Student working from homeYou should revise for a remote exam the same way as if you were going to take it on campus. However, there is some additional advice on this page that will help you prepare.

Your department will be in touch with you to let you know about any specific materials you will need. If you have any questions or problems relating to your exams you should contact your department as soon as you can - they are there to help you.

If possible, it is a good idea to practice both sitting a remote exam and then scanning your answers, making sure in advance that you understand how your department has asked you to submit your answers. The submission process will be easier and less stressful if you have practiced it beforehand.

How to approach remote assessments

Before the exam

  • Make sure that you know what time your exam starts and finishes. The UK is now on British Summer Time, and you should make sure in advance that you are absolutely certain of the timings if you are in a different time zone.
  • If you can, try to find a quiet space where your computer or tablet has access to a good, stable internet connection. Make sure that others are aware that you’re taking an exam so that you’re not disturbed; consider putting a 'Do not disturb' sign on your door.
  • Set up your workspace ahead of time and make sure that you have all necessary equipment to hand. Avoiding a last-minute panic will help you focus and do your best work.
  • Although you will not be sitting in an exam room, it is important to remember that you will still need to give the questions your full focus. Try to minimise distractions (for example, turn off social media notifications) and, as far as you can, try to replicate your normal exam mindset.
  • Occasionally announcements are made during an exam to clarify or correct a specific question. Make sure you know in advance how these will be communicated.

Sitting an open book exam

  • If you’re sitting an ‘open-book’ exam, then you will be allowed to make use of relevant external resources permitted by your Department. That said, it is important to study for open-book exams just as you would for any exam. One of the top tips for revision is to be well-prepared and familiarise yourself with the key subject materials and concepts. If not, you might find it challenging to manage your time during the exam as there’s a risk that you will end up running out of time by spending too long looking up information and referring to your notes.
  • To prepare for an open-book exam, it is useful to focus on learning for understanding rather than just memorising. If you wish to use your books/notes as reference resources, you need to develop an effective system that helps you to locate important information quickly (e.g. colour-coding the subject content, using sticky notes, preparing a concise summary for key concepts or a formula for quicker access to your books, notes and other materials). Remember that excessive materials can distract you, so decide what is important and useful to have on hand. It’s a good idea to try to practice this beforehand if you get a chance to do a practice exam.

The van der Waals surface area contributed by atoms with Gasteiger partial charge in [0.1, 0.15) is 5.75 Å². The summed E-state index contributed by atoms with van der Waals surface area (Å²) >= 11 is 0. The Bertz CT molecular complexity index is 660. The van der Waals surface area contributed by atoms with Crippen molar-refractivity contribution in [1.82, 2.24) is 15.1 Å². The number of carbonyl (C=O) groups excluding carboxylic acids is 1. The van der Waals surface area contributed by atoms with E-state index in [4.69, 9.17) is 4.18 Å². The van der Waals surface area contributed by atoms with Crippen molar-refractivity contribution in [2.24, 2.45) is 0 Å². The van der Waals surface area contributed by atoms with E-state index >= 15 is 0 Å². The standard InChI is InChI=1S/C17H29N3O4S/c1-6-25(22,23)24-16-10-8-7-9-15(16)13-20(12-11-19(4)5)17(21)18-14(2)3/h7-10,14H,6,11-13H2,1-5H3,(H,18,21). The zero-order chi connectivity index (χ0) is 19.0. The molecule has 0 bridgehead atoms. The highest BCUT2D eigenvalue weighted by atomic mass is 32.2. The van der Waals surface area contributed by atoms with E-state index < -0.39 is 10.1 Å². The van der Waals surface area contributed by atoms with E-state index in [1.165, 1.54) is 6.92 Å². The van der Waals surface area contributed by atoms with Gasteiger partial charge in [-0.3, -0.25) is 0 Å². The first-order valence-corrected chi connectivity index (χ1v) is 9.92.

During the exam

  • First of all, read the instructions carefully. It may sound obvious, but important information about the number of questions you need to answer and how long you should spend on each one will be given to you in the instructions. Don’t let yourself be that student who didn’t turn over the exam paper and thought there was only one question.
  • Make sure you know what information to include in the heading of each page. Don’t forget to number your pages.
  • When writing your answers, use black or blue ink and avoid using pencil because it does not show up clearly when using some scanner applications. If you use pencil for diagrams, ensure the lines are black enough to be picked up by the scanner.
  • Take care to write everything as clearly as possible and be aware that some details of what you write may be difficult to pick up when scanned.
  • Where a question has several parts – (a), (b), etc – clearly indicate the part you are answering.
  • Leave clear side margins on your answer pages to allow space for marker comments.
  • As far as possible write on only one side of the paper, as this will make scanning easier.
  • Read each question carefully so you know what you’re being asked to do. Mark up the ones you think you’ll be able to answer best.
  • Allow yourself an appropriate amount of time for each question.
  • When answering essay questions, focus on answering the question. It’s easy to go off-topic if you don’t plan ahead, so prepare a structure for your answer in advance. You might find it helpful to plan all your answers at the start of the exam, while your mind is fresh.
  • If time allows, go back and check your work.
  • If you find that you’re running out of time and still have some answers to write, try to give an outline for how you would answer the question – you are likely to get more marks for the attempt than you will for leaving a blank page.

After the exam

  • When scanning your exam script, you will get the clearest picture if you use a distinct background colour from your white paper.
  • Lay the pages flat on a dark surface, taking your picture from close enough to the paper to allow details to be picked up, while making sure that the margins on each side of the paper can still be seen.
  • Try to scan in a room with plenty of existing light, avoiding shadows or flash across the page you are scanning.
  • Check that the image is clear and not blurry.
  • Don't forget to include a cover page for each file you will submit in line with the instructions provided by your Department.